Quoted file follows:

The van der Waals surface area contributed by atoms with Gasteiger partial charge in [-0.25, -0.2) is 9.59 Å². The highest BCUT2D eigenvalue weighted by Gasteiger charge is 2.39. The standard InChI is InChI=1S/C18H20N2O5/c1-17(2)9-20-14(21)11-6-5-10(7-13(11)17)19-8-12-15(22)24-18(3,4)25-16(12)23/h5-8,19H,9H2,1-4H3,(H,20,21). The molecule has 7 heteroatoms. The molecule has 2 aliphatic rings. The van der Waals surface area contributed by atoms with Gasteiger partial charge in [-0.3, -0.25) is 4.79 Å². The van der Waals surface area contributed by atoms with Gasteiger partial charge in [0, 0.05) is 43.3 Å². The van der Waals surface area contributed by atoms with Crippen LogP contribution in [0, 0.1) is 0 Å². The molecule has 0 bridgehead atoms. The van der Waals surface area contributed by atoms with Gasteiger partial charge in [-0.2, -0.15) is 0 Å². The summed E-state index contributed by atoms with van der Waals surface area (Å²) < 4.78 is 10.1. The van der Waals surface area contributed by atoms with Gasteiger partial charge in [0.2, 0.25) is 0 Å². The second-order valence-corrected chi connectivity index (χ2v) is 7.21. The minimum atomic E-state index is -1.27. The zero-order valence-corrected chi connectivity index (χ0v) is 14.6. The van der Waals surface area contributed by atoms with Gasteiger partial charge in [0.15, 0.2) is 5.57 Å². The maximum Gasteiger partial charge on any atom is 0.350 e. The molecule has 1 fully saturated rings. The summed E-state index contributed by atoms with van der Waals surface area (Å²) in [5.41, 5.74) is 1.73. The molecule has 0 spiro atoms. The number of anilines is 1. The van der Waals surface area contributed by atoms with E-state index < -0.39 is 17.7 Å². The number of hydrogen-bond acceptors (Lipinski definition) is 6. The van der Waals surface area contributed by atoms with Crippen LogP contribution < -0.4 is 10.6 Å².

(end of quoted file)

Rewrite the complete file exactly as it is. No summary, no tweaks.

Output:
The van der Waals surface area contributed by atoms with Gasteiger partial charge in [-0.25, -0.2) is 9.59 Å². The highest BCUT2D eigenvalue weighted by Gasteiger charge is 2.39. The standard InChI is InChI=1S/C18H20N2O5/c1-17(2)9-20-14(21)11-6-5-10(7-13(11)17)19-8-12-15(22)24-18(3,4)25-16(12)23/h5-8,19H,9H2,1-4H3,(H,20,21). The molecule has 7 heteroatoms. The molecule has 2 aliphatic rings. The van der Waals surface area contributed by atoms with Gasteiger partial charge in [-0.3, -0.25) is 4.79 Å². The van der Waals surface area contributed by atoms with Gasteiger partial charge in [0, 0.05) is 43.3 Å². The van der Waals surface area contributed by atoms with Crippen LogP contribution in [0, 0.1) is 0 Å². The molecule has 0 bridgehead atoms. The van der Waals surface area contributed by atoms with Gasteiger partial charge in [-0.2, -0.15) is 0 Å². The summed E-state index contributed by atoms with van der Waals surface area (Å²) < 4.78 is 10.1. The van der Waals surface area contributed by atoms with Gasteiger partial charge in [0.2, 0.25) is 0 Å². The second-order valence-corrected chi connectivity index (χ2v) is 7.21. The minimum atomic E-state index is -1.27. The zero-order valence-corrected chi connectivity index (χ0v) is 14.6. The van der Waals surface area contributed by atoms with Gasteiger partial charge in [0.15, 0.2) is 5.57 Å². The maximum Gasteiger partial charge on any atom is 0.350 e. The molecule has 1 fully saturated rings. The summed E-state index contributed by atoms with van der Waals surface area (Å²) in [5.41, 5.74) is 1.73. The molecule has 0 spiro atoms. The number of anilines is 1. The van der Waals surface area contributed by atoms with E-state index < -0.39 is 17.7 Å². The number of hydrogen-bond acceptors (Lipinski definition) is 6. The van der Waals surface area contributed by atoms with Crippen LogP contribution < -0.4 is 10.6 Å².